ORONO — It’s been nearly three weeks since the University of Maine men’s hockey team last played on home ice, and there’s still another three weeks to go until the Black Bears get back to Alfond Arena.

For now, at least, the team is putting a positive spin on spending so much time on the road. Maine (8-5-3) heads to Hockey East foe and 11th-ranked UMass this weekend for a pair of games, the fifth and sixth games of what is essentially a seven-game road trip. The trip doesn’t conclude until Tuesday night at Yale University – the final game before Maine’s semester break.

Unbeaten at Alfond this season (5-0-1), Maine is 3-5-2 away from home. Through the first four games of the current run, the Black Bears are 1-2-1, and they don’t play at home again until a Dec. 29 date with American International College – 43 days since they beat rival New Hampshire in overtime on Nov. 16.

“We 100 percent embrace the road warrior mentality,” Maine junior goalie Jeremy Swayman said. “It’s us against however many people are there – 3,000, 5,000 people sometimes – and it’s a pretty special feeling battling with your brothers and having only each other to lean on.

“It’s a good feeling, and it’s even sweeter when you win.”

Unlike the professional game, where teams spend weeks on the road at a time, college hockey teams typically travel to their destination, play twice in two days and return home for a few days of practice before repeating the process.

Even though it’s not plane trips and hotels for days on end, Maine Coach Red Gendron does believe this quirk in the first-half schedule will pay future dividends. Maine will play eight of its final nine games at home, all of them Hockey East games.

“It’s a lot nicer to be home at the end of the season when fatigue starts to set in and it becomes (more) stressful having to get on the bus, maybe get home Sunday morning at 4 a.m. from a trip,” Gendron said. “Now, (if you’re playing at home) your team’s an awful lot more rested (at the end of the year).”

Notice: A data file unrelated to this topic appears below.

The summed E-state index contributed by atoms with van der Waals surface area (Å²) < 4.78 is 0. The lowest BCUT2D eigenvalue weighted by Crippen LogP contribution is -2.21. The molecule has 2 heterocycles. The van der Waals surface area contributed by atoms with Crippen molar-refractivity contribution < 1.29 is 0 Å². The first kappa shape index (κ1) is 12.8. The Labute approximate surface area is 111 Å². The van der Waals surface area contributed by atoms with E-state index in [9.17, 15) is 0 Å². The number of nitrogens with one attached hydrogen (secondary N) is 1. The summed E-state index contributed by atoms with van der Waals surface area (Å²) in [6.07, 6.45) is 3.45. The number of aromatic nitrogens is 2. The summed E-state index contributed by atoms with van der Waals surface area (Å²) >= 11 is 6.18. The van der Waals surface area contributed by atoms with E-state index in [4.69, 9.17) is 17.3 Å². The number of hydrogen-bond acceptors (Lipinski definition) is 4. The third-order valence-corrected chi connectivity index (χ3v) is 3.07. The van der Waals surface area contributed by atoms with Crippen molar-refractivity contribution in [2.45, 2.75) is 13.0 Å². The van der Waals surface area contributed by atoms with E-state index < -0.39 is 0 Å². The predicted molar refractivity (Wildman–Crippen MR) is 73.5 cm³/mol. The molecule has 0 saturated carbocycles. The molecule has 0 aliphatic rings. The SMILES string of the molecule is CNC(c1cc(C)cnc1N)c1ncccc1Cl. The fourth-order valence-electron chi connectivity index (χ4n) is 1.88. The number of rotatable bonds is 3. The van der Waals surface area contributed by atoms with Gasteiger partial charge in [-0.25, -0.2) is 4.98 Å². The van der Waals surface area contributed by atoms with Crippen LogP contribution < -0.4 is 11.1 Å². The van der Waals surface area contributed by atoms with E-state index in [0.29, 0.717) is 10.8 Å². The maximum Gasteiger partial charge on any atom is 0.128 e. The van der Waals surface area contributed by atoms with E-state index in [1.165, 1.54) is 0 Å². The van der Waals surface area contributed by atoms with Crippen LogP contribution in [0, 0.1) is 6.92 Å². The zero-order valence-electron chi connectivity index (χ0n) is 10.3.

With a 4-4-2 league mark, Maine is in a three-way tie for fourth place with Boston College and Boston University. Boston College has three games in hand on the Black Bears and Terriers.

Already, Maine has seen some oddball situations over the last three weeks.

Following a sweep at the hands of Northeastern, the same team that beat Maine in the Hockey East quarterfinals last season, the Black Bears went to Canton, New York, for a two-game set against St. Lawrence. The Saints were hoping to have their renovated arena open in time for the Maine series, but instead were still playing home games in SUNY-Canton’s small facility. Before the games, the team celebrated Thanksgiving with a dinner spread inside their hotel.

The UMass rink, with its Olympic-sized ice sheet, is up next. The Minutemen played in the national championship game last spring and boast another quick, skilled team intent on challenging for the Hockey East title.

“There’s no margin for mistakes,” junior winger Eduards Tralmaks said. “One pass can get through five or six guys. You have to be ready to play strategically, tactically right. There’s more skating (on bigger ice), obviously, but it’s less mistakes. I think we’ve done a good job on the bigger ice sheet as a team. We have the conditioning and strength to skate every shift out.

“The game changes, but it doesn’t really matter for us. We’ll still play our game. We’ll just have to be a little smarter.”

Gendron hammered home the same point Wednesday afternoon. Whether it’s a Hockey East game on the final night of the regular season or a nonconference set on a holiday weekend in November, he wants the Black Bears to approach things the same way.

“There are certain differences in those situations, to be sure, but at the end of the day, it’s a hockey game,” Gendron said. “There’s going to be sticks and pucks and opponents and referees and glass and boards and everything else. But go play the game. If you start thinking it’s harder to win on the road or it’s easier to win games at home, either one of those ideas is not helpful.”

Comments are not available on this story.